Saturday, November 22, 2008

Lowering the Lights

This weekend's project was to lower the lights from the lightmover/ceiling to increase the lux/fc value at the orchid canopy. As you can see in the first picture, the lights are pretty close to the ceiling, and actually higher than they were placed last year.

I installed some chains that allow me to vary the distance each light may hang from its lightmover. The lower the lights hang, less area is illuminated, so I'm trying to find a compromise setting for this season. The maximum length will place the lights directly on top of the Cym canopy. While this achieves over 10,000 lux, the area illuminated is quite small.

At the above length, the lights are about 18 inches closer to the canopy than they were last year. (The calculation/measurement also includes the distance due to raising the plants off the floor with the palettes--another feature I did not have last year.) According to the light meter, the maximum lux per light at canopy level is now about 7,500 lux. Because this is an improvement over last year, I expect that the orchids will be fine. However, with light meter in hand, I must admit that I'm already thinking of improved lighting designs for next year, e.g. putting two lights onto each lightmover (four lights total).

Note: Although the photos indicate that the lights move synchronously, they are, in fact, asynchronous. The light on the left is set to pause at each end of the rail for about 17 seconds. The light on the right is set to pause for about 19 seconds. The lights take about 90 seconds to traverse the rail length.

Monday, November 17, 2008

November NCOS meeting

NCOS held it's monthly meeting yesterday. The guest speaker was Ernie Gemienhart of EnLightened Orchids (AOS Orchids, December issue, pgs 906-909, 2007) who discussed methods of growing orchids under lights indoors, e.g. spare bedroom, basement or garage. This was a timely topic given that I brought my Cyms indoors into my basement space just a few days earlier. Ernie has some nice ideas that I'll keep in mind as I evaluate the working conditions and overall plant health.

Below are some pics from the member's show table.
Lc. Gaskell Pumila 'Azure Star' HCC/AOS

Cyc. Wine's Delight 'J.E.M.'

Cirr. Elizabeth Ann

C. Portia 'Cannizaro' AM/AOS

Friday, November 14, 2008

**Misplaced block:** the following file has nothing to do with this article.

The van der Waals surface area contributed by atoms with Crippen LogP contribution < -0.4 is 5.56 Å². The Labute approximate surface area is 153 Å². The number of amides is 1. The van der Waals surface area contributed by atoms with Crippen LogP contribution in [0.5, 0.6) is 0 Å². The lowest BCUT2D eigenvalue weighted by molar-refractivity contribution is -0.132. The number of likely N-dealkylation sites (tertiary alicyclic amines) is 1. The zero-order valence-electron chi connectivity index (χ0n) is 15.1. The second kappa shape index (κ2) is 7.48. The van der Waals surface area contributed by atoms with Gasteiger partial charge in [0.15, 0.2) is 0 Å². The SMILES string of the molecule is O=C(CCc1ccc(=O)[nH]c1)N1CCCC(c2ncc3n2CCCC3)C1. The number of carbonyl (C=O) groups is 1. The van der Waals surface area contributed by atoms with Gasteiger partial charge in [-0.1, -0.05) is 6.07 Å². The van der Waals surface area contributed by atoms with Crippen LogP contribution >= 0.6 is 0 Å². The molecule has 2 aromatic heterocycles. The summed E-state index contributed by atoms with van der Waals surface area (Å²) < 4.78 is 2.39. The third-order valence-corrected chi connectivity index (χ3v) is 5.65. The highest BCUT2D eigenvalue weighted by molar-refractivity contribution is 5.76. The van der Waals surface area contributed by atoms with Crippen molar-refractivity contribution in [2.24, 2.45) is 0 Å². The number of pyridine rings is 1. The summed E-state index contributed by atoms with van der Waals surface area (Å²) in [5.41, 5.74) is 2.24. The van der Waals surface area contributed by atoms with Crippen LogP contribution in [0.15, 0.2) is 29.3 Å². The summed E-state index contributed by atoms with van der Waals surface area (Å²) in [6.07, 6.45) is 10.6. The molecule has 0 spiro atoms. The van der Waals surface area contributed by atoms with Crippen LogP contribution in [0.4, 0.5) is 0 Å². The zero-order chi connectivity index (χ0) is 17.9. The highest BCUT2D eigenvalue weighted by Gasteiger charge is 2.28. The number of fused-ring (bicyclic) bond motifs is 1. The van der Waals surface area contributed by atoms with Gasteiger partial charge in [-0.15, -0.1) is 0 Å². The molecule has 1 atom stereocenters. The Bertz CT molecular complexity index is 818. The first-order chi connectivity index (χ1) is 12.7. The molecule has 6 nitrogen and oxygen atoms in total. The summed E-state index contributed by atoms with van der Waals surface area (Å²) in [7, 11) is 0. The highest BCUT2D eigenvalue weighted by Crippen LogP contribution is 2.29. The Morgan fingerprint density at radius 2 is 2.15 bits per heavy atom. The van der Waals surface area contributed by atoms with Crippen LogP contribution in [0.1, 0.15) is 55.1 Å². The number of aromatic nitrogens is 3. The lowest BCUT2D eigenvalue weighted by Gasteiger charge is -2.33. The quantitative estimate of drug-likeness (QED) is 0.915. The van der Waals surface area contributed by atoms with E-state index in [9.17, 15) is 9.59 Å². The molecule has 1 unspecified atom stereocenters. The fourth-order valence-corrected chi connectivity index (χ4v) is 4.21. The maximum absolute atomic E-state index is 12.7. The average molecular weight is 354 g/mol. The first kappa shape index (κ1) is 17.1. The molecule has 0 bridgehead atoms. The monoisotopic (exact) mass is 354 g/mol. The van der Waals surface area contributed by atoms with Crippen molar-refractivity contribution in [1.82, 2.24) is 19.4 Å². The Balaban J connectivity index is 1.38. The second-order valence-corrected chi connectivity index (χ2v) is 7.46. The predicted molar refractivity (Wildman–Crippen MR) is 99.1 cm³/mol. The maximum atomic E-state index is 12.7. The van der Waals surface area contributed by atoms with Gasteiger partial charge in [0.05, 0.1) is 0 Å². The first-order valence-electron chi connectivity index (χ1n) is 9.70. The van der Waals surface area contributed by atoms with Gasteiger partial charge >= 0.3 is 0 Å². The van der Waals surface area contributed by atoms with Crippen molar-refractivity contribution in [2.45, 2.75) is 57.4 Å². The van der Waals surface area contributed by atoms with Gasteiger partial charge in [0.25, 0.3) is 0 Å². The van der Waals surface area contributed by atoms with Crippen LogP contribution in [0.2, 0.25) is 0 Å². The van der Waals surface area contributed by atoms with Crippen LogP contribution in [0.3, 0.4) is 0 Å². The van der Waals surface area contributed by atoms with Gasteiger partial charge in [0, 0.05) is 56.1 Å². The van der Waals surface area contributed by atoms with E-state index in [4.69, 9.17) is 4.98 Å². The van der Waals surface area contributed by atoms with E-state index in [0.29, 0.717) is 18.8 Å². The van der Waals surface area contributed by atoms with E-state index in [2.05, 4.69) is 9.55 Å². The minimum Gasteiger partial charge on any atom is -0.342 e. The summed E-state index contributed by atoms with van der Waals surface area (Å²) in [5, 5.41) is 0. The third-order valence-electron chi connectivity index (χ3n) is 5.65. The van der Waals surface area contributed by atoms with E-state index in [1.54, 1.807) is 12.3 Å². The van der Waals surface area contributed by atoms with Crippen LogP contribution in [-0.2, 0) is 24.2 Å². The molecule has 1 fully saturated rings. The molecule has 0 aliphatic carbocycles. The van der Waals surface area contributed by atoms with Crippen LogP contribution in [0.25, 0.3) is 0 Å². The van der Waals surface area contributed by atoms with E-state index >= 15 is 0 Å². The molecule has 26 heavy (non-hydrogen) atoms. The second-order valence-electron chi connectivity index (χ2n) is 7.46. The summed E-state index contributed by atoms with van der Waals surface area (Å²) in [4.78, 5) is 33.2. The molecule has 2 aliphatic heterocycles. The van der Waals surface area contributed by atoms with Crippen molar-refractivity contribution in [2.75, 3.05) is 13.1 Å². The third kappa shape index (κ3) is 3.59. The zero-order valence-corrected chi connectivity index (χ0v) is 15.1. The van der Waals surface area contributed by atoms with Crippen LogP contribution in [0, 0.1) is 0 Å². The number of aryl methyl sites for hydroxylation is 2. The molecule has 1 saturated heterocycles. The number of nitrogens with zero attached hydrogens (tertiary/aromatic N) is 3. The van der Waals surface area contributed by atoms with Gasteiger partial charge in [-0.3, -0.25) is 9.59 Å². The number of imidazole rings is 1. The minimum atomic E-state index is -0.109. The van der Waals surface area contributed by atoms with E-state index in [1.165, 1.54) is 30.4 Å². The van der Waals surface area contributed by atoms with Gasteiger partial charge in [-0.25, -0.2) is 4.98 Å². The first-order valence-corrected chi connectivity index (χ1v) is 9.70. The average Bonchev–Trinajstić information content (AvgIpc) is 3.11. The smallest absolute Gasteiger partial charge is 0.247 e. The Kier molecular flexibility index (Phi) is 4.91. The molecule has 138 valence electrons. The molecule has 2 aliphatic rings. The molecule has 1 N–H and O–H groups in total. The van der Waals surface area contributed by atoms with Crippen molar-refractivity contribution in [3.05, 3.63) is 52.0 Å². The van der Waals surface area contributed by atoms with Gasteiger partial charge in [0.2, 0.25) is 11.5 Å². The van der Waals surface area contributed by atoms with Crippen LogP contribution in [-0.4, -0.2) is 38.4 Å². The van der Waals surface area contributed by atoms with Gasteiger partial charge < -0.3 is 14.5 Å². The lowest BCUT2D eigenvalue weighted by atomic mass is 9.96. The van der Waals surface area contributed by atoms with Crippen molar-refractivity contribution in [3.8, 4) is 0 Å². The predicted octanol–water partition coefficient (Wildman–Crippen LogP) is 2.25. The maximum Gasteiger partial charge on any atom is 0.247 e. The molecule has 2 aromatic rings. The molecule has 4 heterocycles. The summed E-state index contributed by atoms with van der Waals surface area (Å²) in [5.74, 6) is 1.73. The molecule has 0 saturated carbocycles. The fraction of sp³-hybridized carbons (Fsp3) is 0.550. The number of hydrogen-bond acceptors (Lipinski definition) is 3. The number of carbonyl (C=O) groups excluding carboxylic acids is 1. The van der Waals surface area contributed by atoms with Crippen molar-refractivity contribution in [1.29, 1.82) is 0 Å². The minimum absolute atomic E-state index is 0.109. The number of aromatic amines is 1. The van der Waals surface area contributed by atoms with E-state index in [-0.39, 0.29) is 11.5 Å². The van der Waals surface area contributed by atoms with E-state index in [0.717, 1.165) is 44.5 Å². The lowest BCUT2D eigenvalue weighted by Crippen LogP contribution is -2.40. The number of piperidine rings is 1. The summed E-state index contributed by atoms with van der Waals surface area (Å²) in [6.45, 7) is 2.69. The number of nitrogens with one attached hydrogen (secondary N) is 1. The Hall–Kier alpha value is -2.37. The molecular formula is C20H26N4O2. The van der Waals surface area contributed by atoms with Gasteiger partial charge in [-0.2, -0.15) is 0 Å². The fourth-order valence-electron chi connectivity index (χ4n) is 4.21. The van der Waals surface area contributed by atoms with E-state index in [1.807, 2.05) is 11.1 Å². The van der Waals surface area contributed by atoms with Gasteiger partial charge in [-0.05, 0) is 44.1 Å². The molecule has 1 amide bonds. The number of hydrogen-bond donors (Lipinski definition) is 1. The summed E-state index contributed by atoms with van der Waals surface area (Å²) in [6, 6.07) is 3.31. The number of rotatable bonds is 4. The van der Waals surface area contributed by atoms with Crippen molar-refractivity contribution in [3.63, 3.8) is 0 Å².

In for the Winter

I moved my Cymbidiums into the basement tonight for their Winter season. We've had some light rain and/or overcast skies for several days now, with more light rain forecasted for the weekend. After that, the forecast is for below 30F nighttime lows, which combined with the saturated media would not be good for the Cyms.

Over half of the Cyms are in spike, and I am hopeful that the remaining will generate inflorescences in another month or so. I have a number of seedling crosses that are expected (should be mature enough) to bloom this year. Cym. mastersii, Cym. Eastern Bunny 'Oborozuki', and Cym. (lowio-mastersii x Summer Sands) have buds that have just cleared their sheaths. I'll be posting photos as the flowers open up.

I had noticed that some of my Cym. devonianum and devonianum hybrids were potted too low beneath the pot's edge, which will prevent the inflorescences from clearing the pot. So, I raised those plants "needing a lift" out of their pots such that the base of the pseudobulbs is now a half inch or so above the pot's edge. I had seen this "lifting" practiced while visiting Top Hat Orchids in Richmond, CA this last Spring. It was a good thing for me to do because, while doing so, I noticed that both Cym. Langlyense 'Cascades' and Cym. Miss Muffet 'Julie Sato' were developing multiple spikes beneath the media. These plants were on my potential discard list because they haven't flowered for me for a couple of years. But now, I have an explanation why I wasn't seeing any flowers, and I'm hopeful that the little spikes I saw will fully mature.